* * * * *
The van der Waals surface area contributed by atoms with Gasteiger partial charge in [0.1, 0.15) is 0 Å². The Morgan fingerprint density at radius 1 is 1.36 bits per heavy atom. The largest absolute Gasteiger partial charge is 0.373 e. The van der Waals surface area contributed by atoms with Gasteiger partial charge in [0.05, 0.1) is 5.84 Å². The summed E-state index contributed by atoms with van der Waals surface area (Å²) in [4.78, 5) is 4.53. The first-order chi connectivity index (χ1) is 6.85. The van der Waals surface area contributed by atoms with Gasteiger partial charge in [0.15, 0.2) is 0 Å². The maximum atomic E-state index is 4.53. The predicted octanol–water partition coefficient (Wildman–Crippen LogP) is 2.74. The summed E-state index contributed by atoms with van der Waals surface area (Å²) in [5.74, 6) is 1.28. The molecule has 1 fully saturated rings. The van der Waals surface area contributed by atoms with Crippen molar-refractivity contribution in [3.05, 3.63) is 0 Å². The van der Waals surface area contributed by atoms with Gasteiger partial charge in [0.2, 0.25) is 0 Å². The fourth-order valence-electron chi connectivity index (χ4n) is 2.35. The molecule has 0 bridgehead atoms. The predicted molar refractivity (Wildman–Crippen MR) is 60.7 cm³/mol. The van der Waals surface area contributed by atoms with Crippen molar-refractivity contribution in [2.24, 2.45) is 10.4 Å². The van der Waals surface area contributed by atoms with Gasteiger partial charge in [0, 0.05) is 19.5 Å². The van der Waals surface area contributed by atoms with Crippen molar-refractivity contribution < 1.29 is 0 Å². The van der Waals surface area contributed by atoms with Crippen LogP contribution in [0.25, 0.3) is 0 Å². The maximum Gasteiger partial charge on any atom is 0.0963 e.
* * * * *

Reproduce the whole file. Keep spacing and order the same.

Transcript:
The van der Waals surface area contributed by atoms with Gasteiger partial charge in [0.1, 0.15) is 0 Å². The Morgan fingerprint density at radius 1 is 1.36 bits per heavy atom. The largest absolute Gasteiger partial charge is 0.373 e. The van der Waals surface area contributed by atoms with Gasteiger partial charge in [0.05, 0.1) is 5.84 Å². The summed E-state index contributed by atoms with van der Waals surface area (Å²) in [4.78, 5) is 4.53. The first-order chi connectivity index (χ1) is 6.85. The van der Waals surface area contributed by atoms with Gasteiger partial charge in [0.15, 0.2) is 0 Å². The maximum atomic E-state index is 4.53. The predicted octanol–water partition coefficient (Wildman–Crippen LogP) is 2.74. The summed E-state index contributed by atoms with van der Waals surface area (Å²) in [5.74, 6) is 1.28. The molecule has 1 fully saturated rings. The van der Waals surface area contributed by atoms with Crippen molar-refractivity contribution in [3.05, 3.63) is 0 Å². The van der Waals surface area contributed by atoms with Gasteiger partial charge in [0.2, 0.25) is 0 Å². The fourth-order valence-electron chi connectivity index (χ4n) is 2.35. The molecule has 0 bridgehead atoms. The predicted molar refractivity (Wildman–Crippen MR) is 60.7 cm³/mol. The van der Waals surface area contributed by atoms with Crippen molar-refractivity contribution in [2.24, 2.45) is 10.4 Å². The van der Waals surface area contributed by atoms with Gasteiger partial charge in [0, 0.05) is 19.5 Å². The van der Waals surface area contributed by atoms with Crippen molar-refractivity contribution < 1.29 is 0 Å². The van der Waals surface area contributed by atoms with Crippen LogP contribution in [0.25, 0.3) is 0 Å². The maximum Gasteiger partial charge on any atom is 0.0963 e.